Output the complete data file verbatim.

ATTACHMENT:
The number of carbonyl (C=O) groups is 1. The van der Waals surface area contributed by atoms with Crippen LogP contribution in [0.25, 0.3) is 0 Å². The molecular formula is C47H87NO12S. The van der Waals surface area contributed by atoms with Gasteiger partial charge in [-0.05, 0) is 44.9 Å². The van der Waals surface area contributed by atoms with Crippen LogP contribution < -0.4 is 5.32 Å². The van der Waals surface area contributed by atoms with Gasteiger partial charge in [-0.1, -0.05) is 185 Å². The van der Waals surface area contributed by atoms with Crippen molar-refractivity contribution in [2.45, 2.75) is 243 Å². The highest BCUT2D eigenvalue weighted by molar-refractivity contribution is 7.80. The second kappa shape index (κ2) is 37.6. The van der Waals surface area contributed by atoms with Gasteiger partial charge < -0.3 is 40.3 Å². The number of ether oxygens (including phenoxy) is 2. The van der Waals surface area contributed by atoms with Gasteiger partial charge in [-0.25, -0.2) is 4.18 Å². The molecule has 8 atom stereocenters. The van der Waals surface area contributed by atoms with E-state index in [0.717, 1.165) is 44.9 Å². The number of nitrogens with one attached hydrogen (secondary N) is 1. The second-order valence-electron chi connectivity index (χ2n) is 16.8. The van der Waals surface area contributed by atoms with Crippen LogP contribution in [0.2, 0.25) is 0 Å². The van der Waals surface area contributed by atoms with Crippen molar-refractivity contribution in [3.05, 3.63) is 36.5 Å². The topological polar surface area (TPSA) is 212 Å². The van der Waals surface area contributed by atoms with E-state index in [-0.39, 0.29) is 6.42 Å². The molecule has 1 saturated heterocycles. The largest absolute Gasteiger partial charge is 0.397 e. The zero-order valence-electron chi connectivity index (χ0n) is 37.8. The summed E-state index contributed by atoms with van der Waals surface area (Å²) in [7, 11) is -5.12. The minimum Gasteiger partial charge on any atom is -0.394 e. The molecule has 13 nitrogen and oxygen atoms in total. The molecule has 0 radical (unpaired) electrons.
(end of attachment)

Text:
The number of carbonyl (C=O) groups is 1. The van der Waals surface area contributed by atoms with Crippen LogP contribution in [0.25, 0.3) is 0 Å². The molecular formula is C47H87NO12S. The van der Waals surface area contributed by atoms with Gasteiger partial charge in [-0.05, 0) is 44.9 Å². The van der Waals surface area contributed by atoms with Crippen LogP contribution < -0.4 is 5.32 Å². The van der Waals surface area contributed by atoms with Gasteiger partial charge in [-0.1, -0.05) is 185 Å². The van der Waals surface area contributed by atoms with Crippen molar-refractivity contribution in [2.45, 2.75) is 243 Å². The highest BCUT2D eigenvalue weighted by molar-refractivity contribution is 7.80. The second kappa shape index (κ2) is 37.6. The van der Waals surface area contributed by atoms with Gasteiger partial charge < -0.3 is 40.3 Å². The number of ether oxygens (including phenoxy) is 2. The van der Waals surface area contributed by atoms with Gasteiger partial charge in [-0.25, -0.2) is 4.18 Å². The molecule has 8 atom stereocenters. The van der Waals surface area contributed by atoms with E-state index in [0.717, 1.165) is 44.9 Å². The number of nitrogens with one attached hydrogen (secondary N) is 1. The second-order valence-electron chi connectivity index (χ2n) is 16.8. The van der Waals surface area contributed by atoms with Crippen LogP contribution in [0.2, 0.25) is 0 Å². The van der Waals surface area contributed by atoms with Crippen molar-refractivity contribution in [3.05, 3.63) is 36.5 Å². The topological polar surface area (TPSA) is 212 Å². The van der Waals surface area contributed by atoms with E-state index in [-0.39, 0.29) is 6.42 Å². The molecule has 1 saturated heterocycles. The largest absolute Gasteiger partial charge is 0.397 e. The zero-order valence-electron chi connectivity index (χ0n) is 37.8. The summed E-state index contributed by atoms with van der Waals surface area (Å²) in [7, 11) is -5.12. The minimum Gasteiger partial charge on any atom is -0.394 e. The molecule has 13 nitrogen and oxygen atoms in total. The molecule has 0 radical (unpaired) electrons.